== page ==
Racing Toward a Post-Cloud World

Arthur Cole

For a while, it seemed like the cloud was the end-all and be-all of enterprise infrastructure. With its unlimited resources, broad flexibility and low cost, how could technology get any better?

Of course, that’s what they said about the internet, the server, the PC and mainframe.

The fact is that with the emergence of the IoT and the distribution of data processing and storage to the edge, we are already laying the groundwork for the post-cloud era. The cloud will continue to exist, even thrive, just as the mainframe does today, but it will no longer be the primary driver of data productivity.

But it’s important to understand what constitutes a post-cloud development in terms of infrastructure vs. what is happening today on an operational level. China’s BaishanCloud, for instance, recently introduced a “cloud-linkage service,” which is basically an API interface that allows organizations to manage many clouds as one. Although this is necessary in a diverse cloud ecosystem, it’s a bit of a stretch to say, as VP Eddie Zhao does, that it targets a post-cloud environment.


Closer to the mark are the multitude of developments taking place on the edge, says venture capitalist Peter Levine. In an interview with Business Insider, he notes that even the cloud cannot cope with the reams of data coming in from literally trillions of connected devices, so by necessity the bulk of processing and storage will have to take place not just at the current edge but on the devices themselves. Cisco and others are already calling this “fog computing” but on a fundamental level it is the creation of yet another tier of infrastructure designed to support the entirely new data sets and application requirements that a device-driven ecosystem generates.

What will these device-level computers look like? At the University of Michigan, researchers are perfecting what they call “micromotes,” millimeter-sized computers that can run their own analytics and support their own applications – no cloud or edge necessary. The researchers unveiled the latest generation of micromotes at the IEEE’s International Solid-State Circuits Conference in San Francisco last month, demonstrating their ability to analyze sounds and temperature using only a few nanowatts of power. Other versions have been shown to maintain their own wireless connectivity up to 20 meters, which could turn, say, a smart automobile into a self-contained data ecosystem.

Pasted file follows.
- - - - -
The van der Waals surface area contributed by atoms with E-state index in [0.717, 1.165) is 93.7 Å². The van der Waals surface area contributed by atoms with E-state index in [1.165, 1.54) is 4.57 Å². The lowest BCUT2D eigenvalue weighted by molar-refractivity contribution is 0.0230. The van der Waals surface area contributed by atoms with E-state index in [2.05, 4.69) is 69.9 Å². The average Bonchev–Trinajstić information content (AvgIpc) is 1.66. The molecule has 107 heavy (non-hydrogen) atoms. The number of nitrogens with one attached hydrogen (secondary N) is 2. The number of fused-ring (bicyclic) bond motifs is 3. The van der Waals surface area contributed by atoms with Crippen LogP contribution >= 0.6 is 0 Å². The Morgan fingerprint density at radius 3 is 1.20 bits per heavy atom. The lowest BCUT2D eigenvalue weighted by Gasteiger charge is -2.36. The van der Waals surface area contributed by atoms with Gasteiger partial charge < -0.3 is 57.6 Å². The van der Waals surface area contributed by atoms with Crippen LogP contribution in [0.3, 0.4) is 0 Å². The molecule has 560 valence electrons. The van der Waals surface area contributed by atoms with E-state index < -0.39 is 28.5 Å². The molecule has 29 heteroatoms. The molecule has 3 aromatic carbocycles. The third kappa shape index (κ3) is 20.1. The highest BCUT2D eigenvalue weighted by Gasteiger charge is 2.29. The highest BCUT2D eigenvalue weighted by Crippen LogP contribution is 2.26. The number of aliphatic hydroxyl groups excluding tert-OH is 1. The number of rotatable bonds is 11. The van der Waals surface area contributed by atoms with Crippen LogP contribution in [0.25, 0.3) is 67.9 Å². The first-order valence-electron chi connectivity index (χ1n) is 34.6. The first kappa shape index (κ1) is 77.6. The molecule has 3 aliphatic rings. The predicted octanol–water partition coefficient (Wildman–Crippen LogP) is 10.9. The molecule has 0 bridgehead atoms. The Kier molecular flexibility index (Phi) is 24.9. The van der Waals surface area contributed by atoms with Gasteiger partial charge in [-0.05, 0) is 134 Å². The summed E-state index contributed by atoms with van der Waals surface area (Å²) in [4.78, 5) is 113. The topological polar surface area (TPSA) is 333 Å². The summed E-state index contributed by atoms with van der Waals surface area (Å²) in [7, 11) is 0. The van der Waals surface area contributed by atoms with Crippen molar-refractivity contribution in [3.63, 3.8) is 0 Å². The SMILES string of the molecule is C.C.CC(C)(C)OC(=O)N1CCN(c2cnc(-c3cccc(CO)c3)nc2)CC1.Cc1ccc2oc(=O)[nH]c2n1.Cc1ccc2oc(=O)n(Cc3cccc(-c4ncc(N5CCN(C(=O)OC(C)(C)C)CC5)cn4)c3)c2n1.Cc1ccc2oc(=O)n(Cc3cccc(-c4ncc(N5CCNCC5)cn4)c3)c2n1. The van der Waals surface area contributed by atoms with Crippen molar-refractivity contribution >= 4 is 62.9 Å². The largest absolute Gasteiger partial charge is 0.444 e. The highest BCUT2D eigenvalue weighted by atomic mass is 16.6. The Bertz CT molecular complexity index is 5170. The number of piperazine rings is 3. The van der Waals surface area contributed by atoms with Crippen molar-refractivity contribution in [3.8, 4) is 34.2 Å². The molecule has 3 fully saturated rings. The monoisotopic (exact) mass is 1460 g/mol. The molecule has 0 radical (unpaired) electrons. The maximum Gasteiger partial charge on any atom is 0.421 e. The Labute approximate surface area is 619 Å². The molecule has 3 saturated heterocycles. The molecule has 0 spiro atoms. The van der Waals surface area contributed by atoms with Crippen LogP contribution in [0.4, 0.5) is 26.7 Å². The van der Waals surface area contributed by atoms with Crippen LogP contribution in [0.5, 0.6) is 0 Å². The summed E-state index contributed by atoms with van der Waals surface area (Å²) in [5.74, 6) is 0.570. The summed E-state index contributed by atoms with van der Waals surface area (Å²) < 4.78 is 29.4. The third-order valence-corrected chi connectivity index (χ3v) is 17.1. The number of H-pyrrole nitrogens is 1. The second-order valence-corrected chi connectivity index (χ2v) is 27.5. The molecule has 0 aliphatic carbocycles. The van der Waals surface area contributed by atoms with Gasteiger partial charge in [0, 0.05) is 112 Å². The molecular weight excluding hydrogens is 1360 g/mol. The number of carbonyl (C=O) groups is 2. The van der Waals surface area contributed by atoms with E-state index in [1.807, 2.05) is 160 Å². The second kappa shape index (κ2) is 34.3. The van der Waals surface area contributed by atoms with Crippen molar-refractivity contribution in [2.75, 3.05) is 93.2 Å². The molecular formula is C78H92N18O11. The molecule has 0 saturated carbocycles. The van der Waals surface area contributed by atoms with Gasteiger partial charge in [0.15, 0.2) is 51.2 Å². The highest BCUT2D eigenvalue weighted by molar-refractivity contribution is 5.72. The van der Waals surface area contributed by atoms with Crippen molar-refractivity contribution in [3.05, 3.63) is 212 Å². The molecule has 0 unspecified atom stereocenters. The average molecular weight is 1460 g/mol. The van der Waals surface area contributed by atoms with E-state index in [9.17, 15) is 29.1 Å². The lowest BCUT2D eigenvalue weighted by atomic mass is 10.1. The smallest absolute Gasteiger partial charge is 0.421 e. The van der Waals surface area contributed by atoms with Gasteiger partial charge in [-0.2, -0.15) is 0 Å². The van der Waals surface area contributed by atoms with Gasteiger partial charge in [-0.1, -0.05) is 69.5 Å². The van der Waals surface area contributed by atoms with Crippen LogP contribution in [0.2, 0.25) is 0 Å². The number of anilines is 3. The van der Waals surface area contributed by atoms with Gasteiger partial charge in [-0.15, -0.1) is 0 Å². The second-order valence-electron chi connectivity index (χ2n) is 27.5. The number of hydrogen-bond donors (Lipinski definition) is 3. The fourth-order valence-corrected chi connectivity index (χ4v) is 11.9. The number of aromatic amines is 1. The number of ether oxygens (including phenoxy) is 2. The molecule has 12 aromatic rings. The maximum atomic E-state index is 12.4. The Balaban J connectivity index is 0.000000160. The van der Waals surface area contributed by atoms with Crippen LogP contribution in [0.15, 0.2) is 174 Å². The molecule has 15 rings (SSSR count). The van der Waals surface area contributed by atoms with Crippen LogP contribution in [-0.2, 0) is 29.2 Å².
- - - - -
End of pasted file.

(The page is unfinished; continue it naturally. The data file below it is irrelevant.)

Such a system requires storage, of course, and housing it directly on the devices themselves will drive up cost and complexity. But a company called Open.IO just came out with a new architecture that it says addresses the data protection, resiliency and availability needs of the IoT. The system is built around a ServerLess Storage (SLS) appliance that features Linux-based “nano-nodes” that house a pair of ARM CPUs, RAM and Flash memory and dual Ethernet ports that connect to 40 GbE switches. The idea is to reduce the storage failure domain to a single node using a set of advanced algorithms that enable real-time cluster availability and other features that even object storage solutions cannot match. In this way, failover is managed in a matter of seconds and devices across a distributed architecture have ready access to data as if it were housed locally.

A post-cloud world marks the continuation of a decades long transition away from centralized data infrastructure to distributed architectures that will soon inhabit virtually everything around us, and perhaps inside us as well. While this may help share the data load, it will inevitably lead to a host of challenges surrounding control, management, security and connectivity.

At heart, the nature of computing will remain the same: Gather data, give it meaning, and then share it with others.

Arthur Cole writes about infrastructure for IT Business Edge. Cole has been covering the high-tech media and computing industries for more than 20 years, having served as editor of TV Technology, Video Technology News, Internet News and Multimedia Weekly. His contributions have appeared in Communications Today and Enterprise Networking Planet and as web content for numerous high-tech clients like TwinStrata and Carpathia. Follow Art on Twitter @acole602.



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